Climate protests are an effective tool for supporting political decisions. A study involving 1,500 German respondents showed that their readiness to take part in a climate protest depends on its expected size: the larger the protest, the more likely they are to stay home. Accordingly, Fridays for Future’s decentralized strategy, which employs smaller, local protests, motivates more people to join in.
In Germany, 77 percent of the populace consider climate change to be a “substantial” or “very substantial” threat; that’s 14 percent more than in 2014. In terms of whether citizens expect to be personally affected or not, recent personal experiences are an important factor. 94 percent of those surveyed claimed they had already seen the impacts of climate change or expected to do so within the next ten years.
It’s primarily individuals and households that are adapting to climate change – as shown in a global assessment of 1,400 studies on climate impact adaptation. There is very little systematic networking of various groups of actors and the global distribution of tasks lacks cohesion. We still lack concepts for making societies, infrastructures and risk management better equipped to face the impacts of climate change. Government and non-government actors rarely collaborate comprehensively. These aspects jeopardize the type of transformation needed, for example the implementation of far-reaching, just and sustainable climate impact adaptation measures.
Where does the CO2 come from – and where does it go?
When permafrost soils thaw in the Arctic, they release not just CO2 but also the more potent greenhouse gas methane. To better predict future emissions, CLICCS is investigating various processes in detail, so that they can be represented as accurately as possible in climate models.
In soils, a thicker active layer and increased subsoil temperatures promote the decomposition of organic matter, and with it, the production of methane. In addition to the carbon released as CO2, methane makes up nearly seven percent of emissions in the moist tundra; in dry soils, it accounts for less than 0.3 percent.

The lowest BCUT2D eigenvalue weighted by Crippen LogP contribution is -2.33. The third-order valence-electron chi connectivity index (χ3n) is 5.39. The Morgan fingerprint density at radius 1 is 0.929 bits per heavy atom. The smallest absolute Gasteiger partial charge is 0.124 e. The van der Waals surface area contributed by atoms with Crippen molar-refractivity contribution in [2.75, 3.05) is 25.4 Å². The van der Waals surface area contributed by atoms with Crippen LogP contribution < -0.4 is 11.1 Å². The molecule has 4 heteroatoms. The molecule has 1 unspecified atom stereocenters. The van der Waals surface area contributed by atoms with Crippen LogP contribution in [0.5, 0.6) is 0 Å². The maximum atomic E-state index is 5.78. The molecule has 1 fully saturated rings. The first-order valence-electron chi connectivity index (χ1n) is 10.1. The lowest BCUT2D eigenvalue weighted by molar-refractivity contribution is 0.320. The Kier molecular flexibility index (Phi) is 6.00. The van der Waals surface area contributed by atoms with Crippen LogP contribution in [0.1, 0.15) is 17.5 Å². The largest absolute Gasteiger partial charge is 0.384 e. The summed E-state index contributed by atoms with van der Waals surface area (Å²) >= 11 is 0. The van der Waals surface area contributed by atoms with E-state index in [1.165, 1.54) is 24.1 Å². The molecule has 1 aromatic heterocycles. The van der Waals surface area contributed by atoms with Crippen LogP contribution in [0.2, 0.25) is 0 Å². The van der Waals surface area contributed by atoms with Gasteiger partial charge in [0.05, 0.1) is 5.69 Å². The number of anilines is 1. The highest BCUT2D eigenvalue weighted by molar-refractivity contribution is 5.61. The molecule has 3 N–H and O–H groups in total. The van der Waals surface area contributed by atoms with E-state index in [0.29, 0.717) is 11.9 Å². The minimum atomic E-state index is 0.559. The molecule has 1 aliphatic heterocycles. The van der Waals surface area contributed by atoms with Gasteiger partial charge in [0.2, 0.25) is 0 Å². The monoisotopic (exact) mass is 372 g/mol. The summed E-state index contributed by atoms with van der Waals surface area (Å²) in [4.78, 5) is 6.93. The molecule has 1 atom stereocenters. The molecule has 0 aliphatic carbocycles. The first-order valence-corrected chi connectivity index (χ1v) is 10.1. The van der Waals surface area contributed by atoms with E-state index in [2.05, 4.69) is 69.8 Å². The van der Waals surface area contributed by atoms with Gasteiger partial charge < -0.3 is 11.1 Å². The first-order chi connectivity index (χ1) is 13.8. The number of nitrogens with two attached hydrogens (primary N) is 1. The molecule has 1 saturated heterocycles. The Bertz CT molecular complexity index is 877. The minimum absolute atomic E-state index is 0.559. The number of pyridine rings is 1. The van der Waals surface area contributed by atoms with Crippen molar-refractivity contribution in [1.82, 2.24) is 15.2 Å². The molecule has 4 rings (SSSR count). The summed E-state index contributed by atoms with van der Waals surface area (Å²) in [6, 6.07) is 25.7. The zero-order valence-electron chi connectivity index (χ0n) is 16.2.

Taken together, these findings paint a different picture: moist and dry soils emit roughly the same amount of methane when cloud formation is also factored in. Heavier cloud cover forms over moist soils, producing lower temperatures below. In turn, this reduces the overall output of the carbon cycle, so that less methane is released from moist soils.
And how are the Arctic’s extensive pond and lake landscapes reacting? Here, changes in vegetation are responsible for the majority of additional methane emissions. Thanks to warmer temperatures, the vegetation in and around the ponds is becoming lusher. This in turn increases emissions: like a straw, the plants’ long stems pass methane released by the soil directly on to the atmosphere.
How can harvests remain stable despite higher future temperatures? In a dialogue with local farmers, CLICCS is working to develop efficient agricultural solutions. Field experiments conducted in Namibia have shown that, when sown together with high-efficiency bacteria, cowpea harvests can be doubled. Local farmers are willing to make the change.